Philippines: Humanitarian Bulletin Issue 3 | April 2018

Situation Report
Originally published



  • The Government of the Philippines and international humanitarian organizations exercise their response plans for a 7.2 magnitude earthquake in Metro Manila.

  • Effective local leadership and inclusive partnerships are key to a successful response to the Mayon volcano eruption.

  • Food, protection and livelihoods are among the top unmet needs facing returnees and people still displaced by the Marawi conflict.


Marawi Conflict

Number of displaced persons - 305,642

Number of returned persons - 159,175

(Source: DSWD as of 19 March)

Zamboanga Crisis

Number of persons in transitional sites - 2,340

(Source: Zamboanga City Social Welfare and Development Office as of 28 March)

Are we ready for the 'Big One'? Preparing for a catastrophic Metro Manila earthquake

One of the most vulnerable places on earth to natural disasters

Deadly tropical cyclones, earthquakes and volcanic eruptions are just some of the natural disasters the Philippines—located on the Pacific Ring of Fire and in the direct path of tropical storms that develop in the Western Pacific—suffers from on nearly an annual basis. The entire archipelago, including its National Capital Region, is always vulnerable to at least some of these hazards.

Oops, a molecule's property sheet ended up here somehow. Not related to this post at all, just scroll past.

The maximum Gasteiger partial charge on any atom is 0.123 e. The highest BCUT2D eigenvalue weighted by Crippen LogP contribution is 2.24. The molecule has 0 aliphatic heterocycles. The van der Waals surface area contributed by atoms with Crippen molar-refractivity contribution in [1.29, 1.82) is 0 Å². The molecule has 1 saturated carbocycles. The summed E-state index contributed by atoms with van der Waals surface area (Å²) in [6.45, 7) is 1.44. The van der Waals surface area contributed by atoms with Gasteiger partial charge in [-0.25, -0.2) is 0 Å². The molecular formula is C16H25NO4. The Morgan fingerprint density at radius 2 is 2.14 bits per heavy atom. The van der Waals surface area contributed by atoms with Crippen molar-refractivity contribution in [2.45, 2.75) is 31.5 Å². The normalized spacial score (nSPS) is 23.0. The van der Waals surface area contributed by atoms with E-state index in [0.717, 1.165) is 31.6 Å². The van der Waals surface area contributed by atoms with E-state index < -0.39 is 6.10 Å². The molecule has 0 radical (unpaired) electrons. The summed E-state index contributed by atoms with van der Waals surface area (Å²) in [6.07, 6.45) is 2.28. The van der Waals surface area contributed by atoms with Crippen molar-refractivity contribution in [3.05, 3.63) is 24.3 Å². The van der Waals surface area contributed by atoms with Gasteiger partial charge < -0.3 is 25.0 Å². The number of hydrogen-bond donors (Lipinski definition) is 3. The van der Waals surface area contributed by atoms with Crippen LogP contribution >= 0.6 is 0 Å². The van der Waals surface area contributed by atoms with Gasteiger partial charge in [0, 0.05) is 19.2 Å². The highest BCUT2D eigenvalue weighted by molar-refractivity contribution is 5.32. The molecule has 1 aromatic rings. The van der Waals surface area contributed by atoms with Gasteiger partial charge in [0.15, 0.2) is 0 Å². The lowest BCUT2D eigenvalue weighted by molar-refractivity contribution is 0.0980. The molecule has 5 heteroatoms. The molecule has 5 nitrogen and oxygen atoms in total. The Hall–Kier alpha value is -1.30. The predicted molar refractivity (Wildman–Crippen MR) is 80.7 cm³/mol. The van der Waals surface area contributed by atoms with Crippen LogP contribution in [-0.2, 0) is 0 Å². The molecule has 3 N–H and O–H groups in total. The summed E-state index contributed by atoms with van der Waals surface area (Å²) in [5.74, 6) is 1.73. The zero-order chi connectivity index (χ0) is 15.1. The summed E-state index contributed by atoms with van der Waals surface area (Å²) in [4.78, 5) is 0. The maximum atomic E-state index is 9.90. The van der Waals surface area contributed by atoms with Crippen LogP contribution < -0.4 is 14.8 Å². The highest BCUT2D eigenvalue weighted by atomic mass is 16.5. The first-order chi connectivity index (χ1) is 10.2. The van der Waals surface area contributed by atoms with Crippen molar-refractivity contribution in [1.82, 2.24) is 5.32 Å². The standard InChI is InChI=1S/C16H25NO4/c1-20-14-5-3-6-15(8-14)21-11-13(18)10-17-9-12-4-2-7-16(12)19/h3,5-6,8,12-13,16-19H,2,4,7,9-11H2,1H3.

Metro Manila, the most densely populated region of the country, is an amalgamation of 16 cities and one municipality home to at least 12.9 million people—swelling to about 17 million during the work week. It not only serves as the seat of the national government, but also the country’s primary business hub.

Serious earthquakes in northern Mindanao, Leyte and Batangas in 2017 have reminded residents that the ‘Big One’, a potential 7.2-magnitude earthquake, is due to hit Metro Manila at any time. The area is traversed by two faults, the East and West Valley Faults, collectively known as the Valley Fault System. The West Valley Fault, based on historical data and studies, could produce such a catastrophic earthquake.

The return period of an earthquake of this magnitude is estimated at about 200 to 400 years. No large earthquake has occurred along the West Valley Fault since the 1700s, and the last significant event was in 1658, 360 years ago.

Government preparations

National and local authorities have been studying and preparing to respond for over a decade, including the quarterly conduct of nationwide earthquake drills that government, civil society and private sector organizations regularly participate in. Two studies have been made to determine the possible impact of such an earthquake.

In 2004, the Metro Manila Earthquake Impact Reduction Study (MMEIRS) Project was conducted with the Metro Manila Development Authority (MMDA), Japan International Cooperation Agency and the Philippine Institute of Volcanology and Seismology (PHIVOLCS). A decade later, risk calculations and maps were updated under the Greater Metro Manila Area Risk Assessment Project with the National Disaster Risk Reduction and Management Council, Geoscience Australia and PHIVOLCS. MMDA’s Oplan Metro Yakal and its integrated earthquake contingency plan (Oplan Metro Yakal Plus) were formulated from the findings of the MMEIRS.

UN Office for the Coordination of Humanitarian Affairs
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